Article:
On its face, Keely Garfield’s choreography looks like a lot of tumbling around, with little direct relationship to the music accompanying it. On her face, Garfield often wears a deadpan expression, with eyes downcast.
But the more you watch her duets with Rachel Lynch-John, the more certain clues accrue, and you realize you’re seeing variations on a theme: what happens when a dippy woman tries to parent an adolescent almost as tall as she is. Their confrontations are face-to-face, their jostling the struggle of equals, their plot the awkwardness of a child required to nurture her own mother.
That’s what seems to be going on in the 1990 Fable and in last year’s My Mother Was a Four-Alarm Fire. The work’s irony lies in the way the movement contradicts the sentiments in the sappy songs: as “You Don’t Own Me” blares from the sound system, Garfield matter-of-factly knots her dress to Lynch-John’s. These interdependencies are also the subtext in Minor Repairs Necessary, a big new dance that allows all kinds of wild formations, including an antic chorus line. The performers surf one another’s bodies, sliding in and out of laps like restless children, balancing precariously. Wonderful Larry Goldhuber, quite transformed by a beard and hair after years of billiard-ball smoothness, partners Garfield in a style reminiscent of Orthodox Jewish weddings, connected by a handkerchief or in a decorous embrace. She’s barefoot; he’s in work boots. They call to mind Orpheus and Eurydice; he turns around to check that she’s still there, and I keep expecting one of them to disappear. Under the dance’s lighthearted surface pulses a delicate violence, a sense of impending disaster that requires of everyone a riveting attention. They watch one another. We watch them. We come away changed.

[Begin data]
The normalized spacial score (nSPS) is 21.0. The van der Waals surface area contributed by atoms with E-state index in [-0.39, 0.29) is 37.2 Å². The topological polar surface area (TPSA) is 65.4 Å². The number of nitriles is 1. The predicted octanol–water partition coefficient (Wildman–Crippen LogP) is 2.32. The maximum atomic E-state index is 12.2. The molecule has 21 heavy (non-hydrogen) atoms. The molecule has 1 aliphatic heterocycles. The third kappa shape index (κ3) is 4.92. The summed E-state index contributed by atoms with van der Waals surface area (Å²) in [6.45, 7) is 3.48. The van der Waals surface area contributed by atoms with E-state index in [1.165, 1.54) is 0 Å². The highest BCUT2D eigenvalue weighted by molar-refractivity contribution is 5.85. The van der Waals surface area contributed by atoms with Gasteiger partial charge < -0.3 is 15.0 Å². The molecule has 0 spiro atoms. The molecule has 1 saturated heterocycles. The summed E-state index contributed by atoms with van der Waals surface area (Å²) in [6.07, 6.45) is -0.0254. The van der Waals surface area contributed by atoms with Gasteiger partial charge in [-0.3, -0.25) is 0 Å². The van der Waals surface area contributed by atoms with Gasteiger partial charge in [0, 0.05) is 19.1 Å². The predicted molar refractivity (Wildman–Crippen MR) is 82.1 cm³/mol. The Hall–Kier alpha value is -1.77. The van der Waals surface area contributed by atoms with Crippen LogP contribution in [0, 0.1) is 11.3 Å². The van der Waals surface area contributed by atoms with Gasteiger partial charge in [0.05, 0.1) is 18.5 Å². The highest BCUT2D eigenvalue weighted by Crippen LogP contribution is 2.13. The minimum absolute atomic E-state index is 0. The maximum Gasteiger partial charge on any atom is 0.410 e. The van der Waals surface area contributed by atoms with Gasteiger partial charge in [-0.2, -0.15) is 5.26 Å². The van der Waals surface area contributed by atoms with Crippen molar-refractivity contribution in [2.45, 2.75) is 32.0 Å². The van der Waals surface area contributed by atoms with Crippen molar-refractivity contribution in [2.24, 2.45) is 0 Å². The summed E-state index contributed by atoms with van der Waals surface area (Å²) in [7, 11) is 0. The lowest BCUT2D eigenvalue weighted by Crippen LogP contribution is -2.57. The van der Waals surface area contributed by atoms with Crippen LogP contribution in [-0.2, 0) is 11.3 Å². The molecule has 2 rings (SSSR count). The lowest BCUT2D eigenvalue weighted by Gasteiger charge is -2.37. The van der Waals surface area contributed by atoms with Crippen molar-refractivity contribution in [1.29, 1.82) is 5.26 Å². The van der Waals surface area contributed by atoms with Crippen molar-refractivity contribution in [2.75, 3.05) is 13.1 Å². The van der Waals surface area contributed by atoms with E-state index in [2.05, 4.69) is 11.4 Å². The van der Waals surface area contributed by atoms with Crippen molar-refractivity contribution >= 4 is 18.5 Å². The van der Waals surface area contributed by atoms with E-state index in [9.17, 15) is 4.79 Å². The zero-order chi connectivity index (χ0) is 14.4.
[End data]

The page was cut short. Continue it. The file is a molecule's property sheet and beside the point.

Repairs has live accompaniment by the Transparent Quartet, playing saxophonist Phillip Johnston’s collage compositions, through which echo strains of pop and patriotic tunes. Susanne Poulin’s gelatinous golden light bathes the dancers, and colored washes demarcate the sections in Mother. Liz Prince’s costumes, as always, delight.
This article from the Village Voice Archive was posted on March 9, 1999